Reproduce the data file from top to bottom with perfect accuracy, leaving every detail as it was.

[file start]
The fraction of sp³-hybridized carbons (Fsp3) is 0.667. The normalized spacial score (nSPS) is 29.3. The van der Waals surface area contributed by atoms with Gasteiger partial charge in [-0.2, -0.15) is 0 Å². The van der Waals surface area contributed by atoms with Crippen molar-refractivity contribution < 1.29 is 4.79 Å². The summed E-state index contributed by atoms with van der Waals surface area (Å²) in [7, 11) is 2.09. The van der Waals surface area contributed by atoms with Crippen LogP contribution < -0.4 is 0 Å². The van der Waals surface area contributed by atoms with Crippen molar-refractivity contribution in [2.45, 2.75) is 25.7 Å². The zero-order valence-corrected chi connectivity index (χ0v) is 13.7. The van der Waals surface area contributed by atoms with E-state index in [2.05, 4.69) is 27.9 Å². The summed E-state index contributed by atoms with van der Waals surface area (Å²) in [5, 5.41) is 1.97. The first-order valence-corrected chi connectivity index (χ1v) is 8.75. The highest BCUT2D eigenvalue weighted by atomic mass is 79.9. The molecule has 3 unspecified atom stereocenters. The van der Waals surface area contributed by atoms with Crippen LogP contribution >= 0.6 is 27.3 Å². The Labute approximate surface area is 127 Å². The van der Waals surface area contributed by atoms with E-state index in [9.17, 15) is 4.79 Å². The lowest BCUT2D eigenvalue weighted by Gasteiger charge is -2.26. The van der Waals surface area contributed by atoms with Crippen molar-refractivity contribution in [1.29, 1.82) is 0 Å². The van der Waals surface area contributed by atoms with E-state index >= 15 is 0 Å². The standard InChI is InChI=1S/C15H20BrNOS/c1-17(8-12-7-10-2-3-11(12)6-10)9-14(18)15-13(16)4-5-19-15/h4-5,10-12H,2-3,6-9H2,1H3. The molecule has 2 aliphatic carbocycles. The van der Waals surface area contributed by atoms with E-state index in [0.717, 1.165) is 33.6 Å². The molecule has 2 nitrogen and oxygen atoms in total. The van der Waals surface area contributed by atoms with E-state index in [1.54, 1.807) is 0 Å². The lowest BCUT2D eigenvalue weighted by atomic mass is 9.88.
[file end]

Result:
The fraction of sp³-hybridized carbons (Fsp3) is 0.667. The normalized spacial score (nSPS) is 29.3. The van der Waals surface area contributed by atoms with Gasteiger partial charge in [-0.2, -0.15) is 0 Å². The van der Waals surface area contributed by atoms with Crippen molar-refractivity contribution < 1.29 is 4.79 Å². The summed E-state index contributed by atoms with van der Waals surface area (Å²) in [7, 11) is 2.09. The van der Waals surface area contributed by atoms with Crippen LogP contribution < -0.4 is 0 Å². The van der Waals surface area contributed by atoms with Crippen molar-refractivity contribution in [2.45, 2.75) is 25.7 Å². The zero-order valence-corrected chi connectivity index (χ0v) is 13.7. The van der Waals surface area contributed by atoms with E-state index in [2.05, 4.69) is 27.9 Å². The summed E-state index contributed by atoms with van der Waals surface area (Å²) in [5, 5.41) is 1.97. The first-order valence-corrected chi connectivity index (χ1v) is 8.75. The highest BCUT2D eigenvalue weighted by atomic mass is 79.9. The molecule has 3 unspecified atom stereocenters. The van der Waals surface area contributed by atoms with Crippen LogP contribution >= 0.6 is 27.3 Å². The Labute approximate surface area is 127 Å². The van der Waals surface area contributed by atoms with E-state index in [9.17, 15) is 4.79 Å². The lowest BCUT2D eigenvalue weighted by Gasteiger charge is -2.26. The van der Waals surface area contributed by atoms with Crippen molar-refractivity contribution in [1.29, 1.82) is 0 Å². The van der Waals surface area contributed by atoms with E-state index >= 15 is 0 Å². The standard InChI is InChI=1S/C15H20BrNOS/c1-17(8-12-7-10-2-3-11(12)6-10)9-14(18)15-13(16)4-5-19-15/h4-5,10-12H,2-3,6-9H2,1H3. The molecule has 2 aliphatic carbocycles. The van der Waals surface area contributed by atoms with E-state index in [0.717, 1.165) is 33.6 Å². The molecule has 2 nitrogen and oxygen atoms in total. The van der Waals surface area contributed by atoms with E-state index in [1.54, 1.807) is 0 Å². The lowest BCUT2D eigenvalue weighted by atomic mass is 9.88.